Risk and regulatory flux

The ACOSS-Choice report analyses some of the key problems with marketising human services.

Despite extensive regulation, scandals periodically arise, in part thanks to providers’ pursuit of profit. Government responses to these unintended outcomes result in constant regulatory flux, which leads to risk averse behaviour among providers and disjointed implementation.

The resulting complexity of the system favours big incumbents, who “pursue strategies that mean they are being simultaneously less risky and more profitable”, making innovation difficult and increasing barriers to entry for new providers, undermining competition.

Cherrypicking is a problem — it’s often much easier and more cost effective for employment services providers to help those already most capable of finding a new job, leaving tough cases for someone else to deal with.

Competition can also discourage collaboration between providers, which would improve services.

“As regards the government’s general approach to policy reform, there appears a strong tendency to overestimate the benefits of competition, while underestimating the complexity of getting the right regulatory structure”, the report argues.

“To this end, the costs of ‘learning by doing’ are largely disregarded, even though it is extremely disruptive to have sectors in a constant state of policy flux. Nonetheless, there appears to be an unshakeable faith that, with the right regulatory framework, the benefits of competition will be delivered and will be worth the attendant costs (both to the community and individuals).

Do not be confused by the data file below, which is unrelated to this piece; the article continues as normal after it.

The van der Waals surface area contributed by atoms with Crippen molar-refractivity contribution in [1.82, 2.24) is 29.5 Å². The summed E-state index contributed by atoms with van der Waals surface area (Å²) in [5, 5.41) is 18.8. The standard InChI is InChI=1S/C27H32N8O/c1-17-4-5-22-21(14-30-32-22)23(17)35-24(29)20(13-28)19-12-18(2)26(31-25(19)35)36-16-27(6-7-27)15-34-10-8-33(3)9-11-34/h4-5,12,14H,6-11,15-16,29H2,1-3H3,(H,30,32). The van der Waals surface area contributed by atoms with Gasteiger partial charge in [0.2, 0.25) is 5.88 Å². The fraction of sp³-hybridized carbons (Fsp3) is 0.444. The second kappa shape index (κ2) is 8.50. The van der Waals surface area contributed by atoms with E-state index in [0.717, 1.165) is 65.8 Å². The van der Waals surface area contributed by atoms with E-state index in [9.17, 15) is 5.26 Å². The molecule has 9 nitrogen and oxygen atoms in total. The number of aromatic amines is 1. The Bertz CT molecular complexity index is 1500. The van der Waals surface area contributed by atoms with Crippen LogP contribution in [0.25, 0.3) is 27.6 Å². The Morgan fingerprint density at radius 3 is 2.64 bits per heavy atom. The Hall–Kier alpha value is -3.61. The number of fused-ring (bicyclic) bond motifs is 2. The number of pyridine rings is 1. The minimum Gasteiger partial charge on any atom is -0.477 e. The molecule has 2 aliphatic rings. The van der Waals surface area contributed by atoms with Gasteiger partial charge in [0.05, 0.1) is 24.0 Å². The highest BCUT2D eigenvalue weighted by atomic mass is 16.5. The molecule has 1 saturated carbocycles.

“On the basis of the case studies contained in this report, such faith appears to fly in the face of experience.”

What works

The report also looks at the characteristics of marketised human services that can make them work well.

It sets out a framework, illustrated in the form of a quadrant, for assessing the likely outcomes of different circumstances.

A market is more likely to work if it includes high customer involvement and greater competition, the report argues:

“It is only in quadrant 2 that there are both actual and potential competition and good outcomes for consumers. For these services, there is plenty of actual competition and/or service delivery is contestable because entry barriers are low and there is sufficient demand to enable numerous suppliers to operate sustainably.

“Genuine contestability requires low sunk costs, access to relevant technology, access to consumers (that is, adequate uncontracted customers who are able to switch suppliers), and an inability on the part of the incumbent supplier to engage in strategic exclusionary strategies quickly enough to prevent entry.

“Meanwhile, consumers must be well informed, willing to use that information to make choices and able to switch service providers without too much difficulty or cost.”